However, we believe that the identification of the emotional, character and spiritual conflicts that contribute to marital infidelity can be uncovered and resolved.Such healing is not possible unless each spouse has an understanding of and a loyalty to the sacrament of marriage and to the goodness in his/her spouse.
A survey conducted across 40 countries last year, by the Pew Research Centre, USA, found that 62% of Indians had no issues indulging in extramarital affairs.
It is no surprise then, that several Indian users seem to have contributed to making a French website — which provocatively calls itself “the first extramarital dating site made by women” — a virtual hit. “You can meet married or attached men and women from all over the world,” it says, while asking the user to “be honest about your marital status.” The irony couldn’t be more palpable.
In a bid to understand what it is that leads married men and women in India to cheat on their partners, we decided to interact with some firsthand.
We created two profiles on the site (with no photographs) — one of a 30-year-old married man, and the other, a 30-year-old married woman, both from Mumbai.
Being a doctor, he said he was attracted to many of his female patients, but never knew how to approach them.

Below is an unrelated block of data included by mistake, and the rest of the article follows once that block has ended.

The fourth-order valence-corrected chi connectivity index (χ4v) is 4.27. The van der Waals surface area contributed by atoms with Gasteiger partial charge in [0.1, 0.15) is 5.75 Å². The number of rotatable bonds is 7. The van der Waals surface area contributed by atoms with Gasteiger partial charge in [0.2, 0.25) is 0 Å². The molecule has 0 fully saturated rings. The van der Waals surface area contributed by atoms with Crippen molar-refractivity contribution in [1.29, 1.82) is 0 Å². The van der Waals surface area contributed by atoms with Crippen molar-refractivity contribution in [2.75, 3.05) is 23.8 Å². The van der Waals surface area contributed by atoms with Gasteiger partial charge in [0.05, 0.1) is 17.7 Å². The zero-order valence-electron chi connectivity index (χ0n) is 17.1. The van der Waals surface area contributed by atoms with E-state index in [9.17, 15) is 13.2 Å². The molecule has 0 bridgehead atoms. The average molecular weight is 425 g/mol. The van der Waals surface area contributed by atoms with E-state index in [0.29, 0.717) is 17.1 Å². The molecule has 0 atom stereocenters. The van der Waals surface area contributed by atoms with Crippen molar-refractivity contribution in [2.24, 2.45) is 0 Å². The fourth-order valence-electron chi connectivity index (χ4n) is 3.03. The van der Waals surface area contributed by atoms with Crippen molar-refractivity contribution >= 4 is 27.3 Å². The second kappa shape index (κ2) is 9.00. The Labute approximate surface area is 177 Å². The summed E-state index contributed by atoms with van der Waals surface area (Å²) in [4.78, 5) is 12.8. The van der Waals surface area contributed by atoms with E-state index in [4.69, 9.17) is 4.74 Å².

The website, probably, gave him the strength of anonymity. He spent more of his time asking us for guidance on how he could approach women who he meets regularly.
Instant satisfaction Most of the Indian men who approached us on this site wanted to set up a meeting at the earliest, almost as if time was running out.
Amit Sehgal, 49, was a stockbroker and married to someone who is “employed” (he didn’t specify her profession) for over 20 years.
However, he wasn’t as secretive about his intentions.
He left us a few messages, giving us a fixed time at which to chat, and insisted that we meet as soon as possible.
When we refused to comply, he asked us for our picture to compensate.